Senate leader demands answers from CISA on Ivanti-enabled hack of sensitive systems

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Sen. Charles Grassley (R-IA) on Wednesday sent Cybersecurity and Infrastructure Security Agency (CISA) Director Jen Easterly a stern letter seeking documentation and answers relating to a January hack of the agency’s Chemical Security Assessment Tool (CSAT) along with the breach of a second sensitive system.

Grassley noted that the cyberattack led to “malicious activity” potentially compromising some of the country’s most sensitive industrial and critical infrastructure information.

The breach, which was sourced back to vulnerabilities in Ivanti products, also led to an intrusion into the CISA Gateway, potentially revealing important details about U.S. infrastructure operations.

The incident was first reported by Recorded Future News in March, with CISA confirming an intrusion at the time but declining to reveal which systems were the subjects of the unauthorized access.

CISA did not publicly acknowledge that the highly sensitive CSAT program was breached until June 24. 

The agency also issued a February 29 advisory warning of Ivanti vulnerabilities, but did not reveal its own Ivanti-sourced hacks in that announcement despite having learned of them on Jan. 26.

“It appears that CISA hasn’t taken adequate steps to ensure the safety of its own systems, leaving the nation at risk,” the Grassley letter said. 

“These breaches of the agency tasked with the protection of our nation’s cybersecurity and infrastructure security is cause for serious concern.”

Grassley, who is the ranking member on the Senate Budget Committee, sent the letter in his capacity as the committee’s minority leader.

In its announcement that CSAT was hacked last week, the agency said the information stored in the system was encrypted and the encryption keys were “hidden from the type of access the +threat actor had to the system.” 

The agency also said there is no proof that hackers extracted data from CSAT, but noted the incident “may have resulted in the potential unauthorized access” to site security plans, security vulnerability assessments (SVA) and user accounts within the system.

Grassley, a longtime advocate for government transparency, noted in his letter that he wrote to Easterly in March about “CISA’s prioritization of misinformation and disinformation over the protection of our nation’s critical infrastructure” and that the agency’s response “failed to fully answer all the questions.”

The letter also warned that Congress may initiate “objective and independent oversight concerning CISA’s efforts to address these recent cyberattacks.”

A spokesperson for CISA said the agency does not “comment on congressional correspondence and will respond to the Senator directly.”

A former official overseeing CSAT said the agency’s security lapse is concerning and serious.

“While the Ivanti breach is widespread, it’s a tough pill to swallow to have our cyber agency as an additional victim,” Brian Harrell, the former CISA assistant director for infrastructure security, through which he oversaw both chemical security and the IP Gateway, told Recorded Future News via email.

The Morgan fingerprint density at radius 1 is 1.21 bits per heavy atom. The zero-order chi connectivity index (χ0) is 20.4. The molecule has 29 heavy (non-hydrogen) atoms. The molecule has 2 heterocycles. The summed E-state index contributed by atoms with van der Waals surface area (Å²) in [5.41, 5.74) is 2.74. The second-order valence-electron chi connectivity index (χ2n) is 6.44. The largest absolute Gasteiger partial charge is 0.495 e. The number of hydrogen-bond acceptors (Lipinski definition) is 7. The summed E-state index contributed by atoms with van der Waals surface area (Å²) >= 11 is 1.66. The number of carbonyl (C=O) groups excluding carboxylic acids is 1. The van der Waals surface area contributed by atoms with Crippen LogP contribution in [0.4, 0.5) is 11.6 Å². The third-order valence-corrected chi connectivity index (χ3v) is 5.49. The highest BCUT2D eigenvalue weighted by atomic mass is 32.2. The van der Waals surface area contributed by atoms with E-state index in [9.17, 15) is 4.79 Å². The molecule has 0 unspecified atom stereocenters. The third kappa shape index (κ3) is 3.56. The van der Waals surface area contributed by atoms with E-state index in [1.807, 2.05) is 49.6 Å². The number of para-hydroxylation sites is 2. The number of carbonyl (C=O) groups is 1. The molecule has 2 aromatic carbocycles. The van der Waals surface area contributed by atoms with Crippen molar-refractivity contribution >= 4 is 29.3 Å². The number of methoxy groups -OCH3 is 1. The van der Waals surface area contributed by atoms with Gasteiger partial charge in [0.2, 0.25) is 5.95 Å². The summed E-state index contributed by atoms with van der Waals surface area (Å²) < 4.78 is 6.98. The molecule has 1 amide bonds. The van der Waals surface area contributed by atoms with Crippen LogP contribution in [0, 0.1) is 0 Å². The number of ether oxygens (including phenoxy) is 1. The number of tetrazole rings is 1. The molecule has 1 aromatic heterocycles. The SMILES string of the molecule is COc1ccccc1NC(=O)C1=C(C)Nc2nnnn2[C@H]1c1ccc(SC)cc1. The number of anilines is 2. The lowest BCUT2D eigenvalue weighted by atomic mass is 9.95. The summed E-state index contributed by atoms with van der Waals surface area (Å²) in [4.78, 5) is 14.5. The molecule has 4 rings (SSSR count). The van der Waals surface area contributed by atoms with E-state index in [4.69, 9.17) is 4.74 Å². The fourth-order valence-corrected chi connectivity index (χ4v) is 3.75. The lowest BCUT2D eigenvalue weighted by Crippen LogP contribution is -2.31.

“Given that the CSAT tool was impacted, this obviously does not help CISA’s efforts to renew the CFATS [Chemical Facility Anti-Terrorism Standards’] regulation,” said Harrell, a former assistant secretary at the Department of Homeland Security who now works as an energy industry executive.

The CFATS program regulated high-risk facilities’ security measures, lessening the threat that terrorists could weaponize dangerous chemicals. Renewal of the program has been stalled in Congress since it was allowed to lapse in July 2023, sparking concern from law enforcement, the chemical industry and CISA itself.

Grassley has given CISA a July 17 deadline to provide a series of answers including:

A complete accounting of all gateways, databases, tools and systems that were breached or potentially breached in the attack.A full list of all “facilities, organizations and individuals” who were impacted along with information about whether the groups were alerted that their data “could potentially be subject to misuse.”Whether CISA knew about the “exploitation” of Ivanti problems before the January attack and what specific steps it took to secure its gateways, systems and databases if so, along with records documenting its answers.If CISA undertook its own “independent risk assessment” of the Ivanti system prior to the attack.“Exactly when” CISA become aware of the breach.How the agency became aware of the hack, including documentation.Number of records available during the cyberattack and how many were accessed along with supporting documentation.What steps the agency is taking to avoid a repeat incident accompanied by related records.

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Suzanne Smalley

is a reporter covering privacy, disinformation and cybersecurity policy for The Record. She was previously a cybersecurity reporter at CyberScoop and Reuters. Earlier in her career Suzanne covered the Boston Police Department for the Boston Globe and two presidential campaign cycles for Newsweek. She lives in Washington with her husband and three children.

 

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